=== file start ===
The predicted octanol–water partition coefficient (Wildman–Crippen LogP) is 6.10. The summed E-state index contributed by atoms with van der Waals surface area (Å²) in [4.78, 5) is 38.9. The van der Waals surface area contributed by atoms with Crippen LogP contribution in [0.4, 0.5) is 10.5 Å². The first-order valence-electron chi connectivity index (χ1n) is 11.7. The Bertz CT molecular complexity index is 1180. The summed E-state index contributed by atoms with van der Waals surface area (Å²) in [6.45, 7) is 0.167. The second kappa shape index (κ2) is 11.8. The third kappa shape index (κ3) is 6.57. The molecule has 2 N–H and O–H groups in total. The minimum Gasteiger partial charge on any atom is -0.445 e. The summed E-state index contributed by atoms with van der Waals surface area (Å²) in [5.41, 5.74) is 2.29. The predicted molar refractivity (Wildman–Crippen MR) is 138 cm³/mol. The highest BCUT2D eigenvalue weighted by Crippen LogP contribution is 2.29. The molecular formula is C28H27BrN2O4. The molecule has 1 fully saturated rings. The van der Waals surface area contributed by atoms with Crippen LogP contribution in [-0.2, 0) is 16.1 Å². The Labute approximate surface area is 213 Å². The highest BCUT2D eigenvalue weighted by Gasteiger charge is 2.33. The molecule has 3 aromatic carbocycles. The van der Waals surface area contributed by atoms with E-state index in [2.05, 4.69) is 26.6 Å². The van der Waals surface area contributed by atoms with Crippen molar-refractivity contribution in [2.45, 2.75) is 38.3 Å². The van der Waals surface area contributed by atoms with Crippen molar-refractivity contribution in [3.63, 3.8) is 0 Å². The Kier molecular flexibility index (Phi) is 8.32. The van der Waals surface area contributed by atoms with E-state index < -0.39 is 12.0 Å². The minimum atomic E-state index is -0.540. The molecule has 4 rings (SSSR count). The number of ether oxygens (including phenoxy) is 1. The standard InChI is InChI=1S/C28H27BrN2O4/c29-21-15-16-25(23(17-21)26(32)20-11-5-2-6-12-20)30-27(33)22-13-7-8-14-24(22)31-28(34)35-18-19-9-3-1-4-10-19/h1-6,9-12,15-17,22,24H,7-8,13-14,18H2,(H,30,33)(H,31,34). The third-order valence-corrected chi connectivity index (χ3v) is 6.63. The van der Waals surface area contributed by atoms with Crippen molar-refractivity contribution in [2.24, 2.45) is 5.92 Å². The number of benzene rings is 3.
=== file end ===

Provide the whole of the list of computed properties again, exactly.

The predicted octanol–water partition coefficient (Wildman–Crippen LogP) is 6.10. The summed E-state index contributed by atoms with van der Waals surface area (Å²) in [4.78, 5) is 38.9. The van der Waals surface area contributed by atoms with Crippen LogP contribution in [0.4, 0.5) is 10.5 Å². The first-order valence-electron chi connectivity index (χ1n) is 11.7. The Bertz CT molecular complexity index is 1180. The summed E-state index contributed by atoms with van der Waals surface area (Å²) in [6.45, 7) is 0.167. The second kappa shape index (κ2) is 11.8. The third kappa shape index (κ3) is 6.57. The molecule has 2 N–H and O–H groups in total. The minimum Gasteiger partial charge on any atom is -0.445 e. The summed E-state index contributed by atoms with van der Waals surface area (Å²) in [5.41, 5.74) is 2.29. The predicted molar refractivity (Wildman–Crippen MR) is 138 cm³/mol. The highest BCUT2D eigenvalue weighted by Crippen LogP contribution is 2.29. The molecular formula is C28H27BrN2O4. The molecule has 1 fully saturated rings. The van der Waals surface area contributed by atoms with Crippen LogP contribution in [-0.2, 0) is 16.1 Å². The Labute approximate surface area is 213 Å². The highest BCUT2D eigenvalue weighted by Gasteiger charge is 2.33. The molecule has 3 aromatic carbocycles. The van der Waals surface area contributed by atoms with E-state index in [2.05, 4.69) is 26.6 Å². The van der Waals surface area contributed by atoms with Crippen molar-refractivity contribution in [2.45, 2.75) is 38.3 Å². The van der Waals surface area contributed by atoms with Crippen molar-refractivity contribution in [3.63, 3.8) is 0 Å². The Kier molecular flexibility index (Phi) is 8.32. The van der Waals surface area contributed by atoms with E-state index < -0.39 is 12.0 Å². The minimum atomic E-state index is -0.540. The molecule has 4 rings (SSSR count). The number of ether oxygens (including phenoxy) is 1. The standard InChI is InChI=1S/C28H27BrN2O4/c29-21-15-16-25(23(17-21)26(32)20-11-5-2-6-12-20)30-27(33)22-13-7-8-14-24(22)31-28(34)35-18-19-9-3-1-4-10-19/h1-6,9-12,15-17,22,24H,7-8,13-14,18H2,(H,30,33)(H,31,34). The third-order valence-corrected chi connectivity index (χ3v) is 6.63. The van der Waals surface area contributed by atoms with Crippen molar-refractivity contribution in [2.24, 2.45) is 5.92 Å². The number of benzene rings is 3.